But many of the things in this book I do love, and I do appreciate diversity in real life. It should be noted that because it’s so many small chapters,and about a variety of things it doesn’t have to be read from cover to cover, and it’s an easy read too or browse. But possibly hard to get. I would advice to read the book before going to London,not after. Or you know, make another trip. London is always a good idea.

Things mentioned in this post;

The Gentle Author


Weekend,wreckages and what happened?

img_8881-It’s been a long week it feels like; Trump got elected as president of the USA which no one thought possible just a few weeks ago. Despite everything he has said in the campaign, and his track record in life and business, he has gotten the mandate to one of the most important offices in the world. Oh, and he has a court date for fraud in November.

-Getting 30 cm of snow in less then 24 hours is unusual even for Stockholm. We were not prepared. Winter comes every year so you would think that we have learned by now but no. We lie in denial of the weather.

-It’s not only my spirits that have taken a bruising this week; more clothes and accessories have broken. My beloved tote bag from Daunt books in London got a tear in it but luckily I got this lovely Ampersand-tote as a belated birthday present. One pair of winter boots turns out not to be worth repairing any more and socks and tights are being turned into cleaning cloths. I need to go shopping soon but not yet. It’s become a bit of an experiment to see how long I can last without doing so; I do look forward to this organic process of closet cleansing.

-My reading slump is still a thing. I have three books on the go right now and will try to finish them over the weekend.

-It’s been “No perfume week” here in Sweden which I have honored or whatever you might call it. Despite loving perfume I have a lot of sympathy for people who are sensitive and never use to much. Indeed I’m myself sometime get headaches from certain perfumes and too much of it on others . However I do look forward to spritzing myself with these samples from Byredo when I’m pottering around the house this weekend.

-Those that follow me on Instagram are probably already bored with always seeing the Essences of Galliano candle that I bought from Diptyque(here). How ever it has been lovely; it’s made it into the list of fave candles. I also know that Other stories have released a candle called “Le coin lecture” which is appropriate for a booklover but I found it to floral for this time of year. You can find that here.


-I recently read #Girlboss by Sophia Amaruso. I was underwhelmed by it which has a lot to do with cultural differences being too big and I thought the writing and editing felt sloppy. I Read here that her company is filing for bankruptcy which feels sad because she has become a role model for so many women, and it will be interesting to see what she does next.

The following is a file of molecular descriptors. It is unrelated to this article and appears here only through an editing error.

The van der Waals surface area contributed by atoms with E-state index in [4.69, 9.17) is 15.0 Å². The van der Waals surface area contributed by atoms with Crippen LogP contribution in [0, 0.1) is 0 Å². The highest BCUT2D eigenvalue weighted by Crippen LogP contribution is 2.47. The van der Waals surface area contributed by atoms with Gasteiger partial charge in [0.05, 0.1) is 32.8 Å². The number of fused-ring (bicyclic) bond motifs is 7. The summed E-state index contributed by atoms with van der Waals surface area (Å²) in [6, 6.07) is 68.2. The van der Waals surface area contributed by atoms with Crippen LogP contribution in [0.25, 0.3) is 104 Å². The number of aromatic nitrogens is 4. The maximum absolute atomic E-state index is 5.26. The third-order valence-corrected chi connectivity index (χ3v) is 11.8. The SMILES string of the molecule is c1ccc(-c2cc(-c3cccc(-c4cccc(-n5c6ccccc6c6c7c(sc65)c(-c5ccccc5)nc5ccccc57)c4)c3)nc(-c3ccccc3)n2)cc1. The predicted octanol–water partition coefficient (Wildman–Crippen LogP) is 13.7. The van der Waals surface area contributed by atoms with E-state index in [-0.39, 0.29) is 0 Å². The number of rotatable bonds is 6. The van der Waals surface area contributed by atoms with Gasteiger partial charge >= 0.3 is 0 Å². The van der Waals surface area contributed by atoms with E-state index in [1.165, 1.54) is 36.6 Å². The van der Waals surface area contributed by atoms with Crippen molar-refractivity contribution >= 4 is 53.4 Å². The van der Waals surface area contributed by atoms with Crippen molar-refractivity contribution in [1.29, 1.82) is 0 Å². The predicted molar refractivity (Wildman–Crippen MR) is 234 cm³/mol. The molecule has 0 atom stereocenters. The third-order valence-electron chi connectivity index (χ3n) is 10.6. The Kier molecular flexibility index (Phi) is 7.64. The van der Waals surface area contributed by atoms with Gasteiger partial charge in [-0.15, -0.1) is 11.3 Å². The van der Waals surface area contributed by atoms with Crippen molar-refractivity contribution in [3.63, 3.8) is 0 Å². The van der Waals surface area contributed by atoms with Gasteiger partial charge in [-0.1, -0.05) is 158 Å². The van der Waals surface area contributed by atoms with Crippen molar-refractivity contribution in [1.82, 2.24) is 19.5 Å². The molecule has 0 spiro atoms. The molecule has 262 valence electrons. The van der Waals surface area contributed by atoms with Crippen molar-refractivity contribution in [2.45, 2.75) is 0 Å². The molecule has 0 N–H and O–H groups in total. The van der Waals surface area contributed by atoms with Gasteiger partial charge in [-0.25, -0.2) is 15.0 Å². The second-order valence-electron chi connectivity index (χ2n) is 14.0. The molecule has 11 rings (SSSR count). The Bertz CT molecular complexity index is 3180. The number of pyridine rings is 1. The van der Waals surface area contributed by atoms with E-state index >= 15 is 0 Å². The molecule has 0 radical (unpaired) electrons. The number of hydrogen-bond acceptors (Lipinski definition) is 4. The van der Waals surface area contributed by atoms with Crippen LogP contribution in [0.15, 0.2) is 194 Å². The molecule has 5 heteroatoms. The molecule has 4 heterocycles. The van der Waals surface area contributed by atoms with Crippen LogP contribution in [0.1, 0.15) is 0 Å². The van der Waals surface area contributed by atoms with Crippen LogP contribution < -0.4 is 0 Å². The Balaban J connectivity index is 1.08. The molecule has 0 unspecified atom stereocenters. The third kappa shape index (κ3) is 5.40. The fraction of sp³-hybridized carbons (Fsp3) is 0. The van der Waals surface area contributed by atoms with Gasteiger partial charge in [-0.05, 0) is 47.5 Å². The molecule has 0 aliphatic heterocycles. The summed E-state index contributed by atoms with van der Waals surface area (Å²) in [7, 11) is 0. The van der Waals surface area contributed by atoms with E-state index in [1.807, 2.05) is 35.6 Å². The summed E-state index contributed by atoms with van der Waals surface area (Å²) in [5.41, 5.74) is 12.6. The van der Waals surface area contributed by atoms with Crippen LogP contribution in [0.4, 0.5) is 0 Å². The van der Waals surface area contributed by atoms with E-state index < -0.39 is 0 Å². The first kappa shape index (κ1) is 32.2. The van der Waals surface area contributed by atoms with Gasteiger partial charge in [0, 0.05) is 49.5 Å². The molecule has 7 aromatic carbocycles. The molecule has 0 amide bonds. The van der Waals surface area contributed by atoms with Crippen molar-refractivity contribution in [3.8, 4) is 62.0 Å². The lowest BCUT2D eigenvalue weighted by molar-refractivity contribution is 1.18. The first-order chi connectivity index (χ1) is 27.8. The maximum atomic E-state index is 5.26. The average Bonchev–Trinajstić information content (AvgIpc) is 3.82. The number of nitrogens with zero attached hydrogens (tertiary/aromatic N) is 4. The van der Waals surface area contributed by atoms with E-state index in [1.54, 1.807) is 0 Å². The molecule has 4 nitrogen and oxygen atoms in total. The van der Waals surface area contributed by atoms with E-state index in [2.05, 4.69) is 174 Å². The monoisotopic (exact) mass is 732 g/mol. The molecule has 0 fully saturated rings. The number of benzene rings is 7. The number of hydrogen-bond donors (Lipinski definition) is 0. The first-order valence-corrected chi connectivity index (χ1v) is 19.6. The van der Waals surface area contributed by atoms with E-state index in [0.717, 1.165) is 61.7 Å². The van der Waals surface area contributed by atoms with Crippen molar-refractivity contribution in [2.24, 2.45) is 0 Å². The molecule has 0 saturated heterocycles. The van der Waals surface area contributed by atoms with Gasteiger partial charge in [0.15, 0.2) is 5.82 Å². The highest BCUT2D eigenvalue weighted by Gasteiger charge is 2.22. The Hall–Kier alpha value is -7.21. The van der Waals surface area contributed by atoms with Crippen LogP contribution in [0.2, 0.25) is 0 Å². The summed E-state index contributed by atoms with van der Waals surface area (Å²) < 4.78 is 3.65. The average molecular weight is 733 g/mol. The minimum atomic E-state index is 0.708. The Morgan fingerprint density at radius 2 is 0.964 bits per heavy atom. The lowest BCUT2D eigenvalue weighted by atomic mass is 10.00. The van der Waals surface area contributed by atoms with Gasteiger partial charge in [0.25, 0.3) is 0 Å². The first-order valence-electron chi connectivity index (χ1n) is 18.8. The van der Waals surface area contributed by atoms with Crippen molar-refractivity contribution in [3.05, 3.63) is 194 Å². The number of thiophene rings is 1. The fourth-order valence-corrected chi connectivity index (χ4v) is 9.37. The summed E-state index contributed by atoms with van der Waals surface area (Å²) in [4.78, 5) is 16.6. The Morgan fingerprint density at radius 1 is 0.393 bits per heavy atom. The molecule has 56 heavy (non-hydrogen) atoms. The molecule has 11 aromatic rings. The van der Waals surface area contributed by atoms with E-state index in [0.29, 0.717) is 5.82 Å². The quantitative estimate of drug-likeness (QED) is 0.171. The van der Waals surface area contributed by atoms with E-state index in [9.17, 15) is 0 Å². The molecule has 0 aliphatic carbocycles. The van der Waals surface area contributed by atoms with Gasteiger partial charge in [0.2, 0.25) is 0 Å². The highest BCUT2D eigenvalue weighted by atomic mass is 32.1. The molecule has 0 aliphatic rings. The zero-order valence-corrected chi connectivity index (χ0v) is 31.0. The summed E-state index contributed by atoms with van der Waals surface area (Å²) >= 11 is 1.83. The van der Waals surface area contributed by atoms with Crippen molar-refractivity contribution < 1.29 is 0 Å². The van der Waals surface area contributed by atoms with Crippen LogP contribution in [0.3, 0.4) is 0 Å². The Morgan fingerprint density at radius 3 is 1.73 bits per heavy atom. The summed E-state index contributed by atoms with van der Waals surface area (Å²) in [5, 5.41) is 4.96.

-The Margery Kemp book also in that pic I’ve already said is less interesting then the episode on BBC4 “In our time” about her. The latest episode was about “Fighting Temeraire”; a painting by Turner and it was a very good episode. Next week it’s gonna be about Byzantine laws and I for one can’t wait. The history of the Byzantine empire is a lot more interesting then people think. But then I’m a nerd.

Have a great weekend!


The beauty and the books

I’ve written a bit about perfume and books. How about other beauty products? There are some out there.  In fact it’s my bookishness that  made me break my rule of only having one bottle of nail polish at a time.

When it comes to nail polish I’ve become fairly conservative over the years. It’s usually some kind of red or “Bitter Bitch” from Tom Ford (which is brown). I went looking for a new red when I stumbled across “Ladybird” in the H&M Beauty range. Yes I have become very fond of the H&M beauty range; they do a few of their products very well( I love their lipsticks) so it should come as no surprise that those were my hunting grounds. “Ladybird” is a red bug of course but I immediately thought of the Ladybird-books. I don’t actually own any but I have bought them as presents.

I then continued to scan the shelves and found this beautiful greenish metallic named “science fiction” which I also bought. A genre I don’t read that much but I probably should. If nothing else Ursula K.Le Guin has long been on my TBR (to be read-list).

I found these both to be easy to use: I like the rather short and wide brush. Should be noted that I use a fast-drying top coat from Seche-Vite and a base coat from Mavala. But given those things the staying power is reasonable: a few days and I use my hands and wreck my nail polish easily (sewing etc.). The price is also agreeable; 50 kr per bottle. More info can be found here.